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Bionano Genomics Reports Industry-Leading Detection of Structural Variants with More than 90% Sensitivity
[February 06, 2017]

Bionano Genomics Reports Industry-Leading Detection of Structural Variants with More than 90% Sensitivity

New Bionano Solve 3.0 assembly and analysis software to be released this quarter

SAN DIEGO, Feb. 06, 2017 (GLOBE NEWSWIRE) -- Bionano Genomics, the leader in physical genome mapping, today released the first comprehensive dataset outlining the performance of large structural variant (SV) detection in human genomes. In a pre-print publication appearing online, Bionano describes its new assembly and SV discovery algorithms that far outperform array or sequencing-based technologies. The study, "Rapid Automated Large Structural Variation Detection in a Diploid Genome by NanoChannel Based Next-Generation Mapping,” demonstrates that Bionano’s next-generation mapping (NGM) technology comprehensively detects large SVs, including both heterozygous and homozygous variants, with unrivaled sensitivity and precision in the industry.

Precision medicine initiatives require accurate analyses of human genomes. While improvements in sequencing technology have allowed for spectacular progress in the detection of single nucleotide changes, the analysis of larger SVs has remained ineffective. Standard methodologies for detecting SVs have significant limitations. Chromosomal microarray is insensitive to novel insertions, mobile element insertions, many low copy repeats, and all balanced translocations and inversions. Short-read sequencing methods have low sensitivity to most large variants and often fail in repetitive regions or those with high GC-content. Long-read sequencing has better sensitivity for heterozygous SVs, but is unable to span larger repetitive regions.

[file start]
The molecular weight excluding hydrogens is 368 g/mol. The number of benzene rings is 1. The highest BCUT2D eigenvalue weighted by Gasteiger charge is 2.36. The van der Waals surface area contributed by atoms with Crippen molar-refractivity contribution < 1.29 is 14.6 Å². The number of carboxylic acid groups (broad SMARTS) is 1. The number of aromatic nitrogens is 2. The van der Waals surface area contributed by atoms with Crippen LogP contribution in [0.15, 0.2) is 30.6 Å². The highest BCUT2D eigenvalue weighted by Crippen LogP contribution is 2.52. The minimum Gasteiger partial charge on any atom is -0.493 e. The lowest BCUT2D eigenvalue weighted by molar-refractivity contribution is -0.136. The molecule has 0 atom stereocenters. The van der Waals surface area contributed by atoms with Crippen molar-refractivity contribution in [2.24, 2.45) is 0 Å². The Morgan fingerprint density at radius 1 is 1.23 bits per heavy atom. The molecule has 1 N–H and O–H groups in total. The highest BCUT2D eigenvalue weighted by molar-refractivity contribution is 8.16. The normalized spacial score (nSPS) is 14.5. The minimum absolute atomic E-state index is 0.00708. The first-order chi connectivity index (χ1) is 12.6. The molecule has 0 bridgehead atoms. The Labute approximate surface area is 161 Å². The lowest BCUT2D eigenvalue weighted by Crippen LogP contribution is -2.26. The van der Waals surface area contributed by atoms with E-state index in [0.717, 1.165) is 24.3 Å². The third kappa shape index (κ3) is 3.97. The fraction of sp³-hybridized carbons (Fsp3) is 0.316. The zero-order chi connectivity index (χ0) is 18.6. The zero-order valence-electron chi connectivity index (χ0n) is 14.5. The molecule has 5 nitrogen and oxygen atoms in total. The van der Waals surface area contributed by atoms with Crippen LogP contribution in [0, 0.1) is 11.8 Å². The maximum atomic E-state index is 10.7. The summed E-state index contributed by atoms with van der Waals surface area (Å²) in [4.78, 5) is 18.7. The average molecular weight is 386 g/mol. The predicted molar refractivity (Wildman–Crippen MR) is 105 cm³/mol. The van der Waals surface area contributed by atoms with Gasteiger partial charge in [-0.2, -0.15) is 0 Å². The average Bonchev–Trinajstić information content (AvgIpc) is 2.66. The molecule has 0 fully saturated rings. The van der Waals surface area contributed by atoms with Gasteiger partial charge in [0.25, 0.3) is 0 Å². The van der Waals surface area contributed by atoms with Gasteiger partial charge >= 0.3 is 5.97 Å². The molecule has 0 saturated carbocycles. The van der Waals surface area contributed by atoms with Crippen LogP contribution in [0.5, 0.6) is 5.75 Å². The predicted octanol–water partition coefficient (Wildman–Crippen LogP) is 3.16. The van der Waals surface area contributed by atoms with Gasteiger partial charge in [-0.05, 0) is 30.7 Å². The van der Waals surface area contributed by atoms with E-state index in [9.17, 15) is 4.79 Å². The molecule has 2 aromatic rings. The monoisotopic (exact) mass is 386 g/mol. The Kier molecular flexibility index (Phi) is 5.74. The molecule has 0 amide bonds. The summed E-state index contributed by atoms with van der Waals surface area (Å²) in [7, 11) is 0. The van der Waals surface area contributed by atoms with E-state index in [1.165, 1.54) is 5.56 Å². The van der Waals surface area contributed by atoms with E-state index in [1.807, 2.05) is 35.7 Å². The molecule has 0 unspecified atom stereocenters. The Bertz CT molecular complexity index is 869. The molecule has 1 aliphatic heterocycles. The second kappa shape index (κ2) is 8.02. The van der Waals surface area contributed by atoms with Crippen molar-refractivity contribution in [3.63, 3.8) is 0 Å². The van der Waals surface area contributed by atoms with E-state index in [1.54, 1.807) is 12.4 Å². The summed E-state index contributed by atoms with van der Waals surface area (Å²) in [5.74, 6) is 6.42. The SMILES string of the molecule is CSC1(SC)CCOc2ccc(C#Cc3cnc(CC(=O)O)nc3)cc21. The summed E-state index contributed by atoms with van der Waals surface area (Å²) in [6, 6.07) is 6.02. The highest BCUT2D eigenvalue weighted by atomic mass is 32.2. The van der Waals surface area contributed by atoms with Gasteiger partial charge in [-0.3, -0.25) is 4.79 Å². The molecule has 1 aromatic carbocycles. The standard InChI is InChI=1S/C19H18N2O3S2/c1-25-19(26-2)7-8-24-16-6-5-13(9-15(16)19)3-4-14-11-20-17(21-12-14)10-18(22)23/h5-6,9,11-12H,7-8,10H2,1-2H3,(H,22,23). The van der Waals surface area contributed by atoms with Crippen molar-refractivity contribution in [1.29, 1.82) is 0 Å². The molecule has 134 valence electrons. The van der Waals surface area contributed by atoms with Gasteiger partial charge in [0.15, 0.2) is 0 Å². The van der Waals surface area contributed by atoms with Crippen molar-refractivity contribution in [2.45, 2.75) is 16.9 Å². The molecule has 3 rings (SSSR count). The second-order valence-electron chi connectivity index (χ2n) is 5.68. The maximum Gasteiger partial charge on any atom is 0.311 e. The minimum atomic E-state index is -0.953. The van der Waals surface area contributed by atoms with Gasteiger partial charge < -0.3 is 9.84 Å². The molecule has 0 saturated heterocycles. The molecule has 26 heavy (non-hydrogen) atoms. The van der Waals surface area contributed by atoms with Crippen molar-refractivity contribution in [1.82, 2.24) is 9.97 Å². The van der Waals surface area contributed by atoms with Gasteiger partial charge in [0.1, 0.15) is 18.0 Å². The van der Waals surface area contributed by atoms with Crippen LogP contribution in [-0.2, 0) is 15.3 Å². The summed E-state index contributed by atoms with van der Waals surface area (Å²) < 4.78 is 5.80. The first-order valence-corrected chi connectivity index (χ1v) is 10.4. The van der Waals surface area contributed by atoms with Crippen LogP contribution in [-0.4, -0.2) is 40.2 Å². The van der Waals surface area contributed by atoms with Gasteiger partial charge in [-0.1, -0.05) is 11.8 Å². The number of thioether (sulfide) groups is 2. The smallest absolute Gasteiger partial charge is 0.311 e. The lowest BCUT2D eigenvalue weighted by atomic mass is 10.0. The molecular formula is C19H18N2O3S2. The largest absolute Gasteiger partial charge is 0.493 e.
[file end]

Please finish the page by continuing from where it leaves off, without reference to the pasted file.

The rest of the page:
The new Bionano Solve 3.0 assembly pipeline within the Bionano Access analysis and visualization software introduces a number of improvements, including the capability to integrate SV calls collected from two separate experiments using orthogonal labeling enzymes. The improvements allow for unprecedented sensitivity and precision to detect large SVs: results showed that Bionano detects all insertions and deletions larger than 1 kilobasepair (kbp) with more than 90% sensitivity. More specifically, Bionano detects homozygous insertions and deletions 1.5 kbp to megabasepairs in size with more than 99% sensitivity while detecting the typically much harder to detect heterozygous insertions and deletions larger than 1.5 kbp with 87% sensitivity. These high sensitivity rates far outperformsequencing-based SV calling. Best-reported rates for PacBio, arguably the next-best solution for SV detection, show 78% sensitivity for homozygous and 54% sensitivity for heterozygous SVs of the same size when tested on the exact same samples, and almost twice the false positive rate as Bionano.

The study also showed that Bionano’s NGM detects translocations, whether balanced or unbalanced, with 98% sensitivity, and the chromosomal breakpoint can be determined to a median distance of 2.9 kbp – which is approximately 1,000 times more precise than karyotyping and FISH. Bionano’s automated SV calls have a false positive rate of less than 3% for each reported type of structural event, giving researchers high confidence of those SV calls. Unlike array or sequencing technologies, Bionano’s NGM also detects inversions, repeat array expansion or contractions, and visualizes complex genomic rearrangements.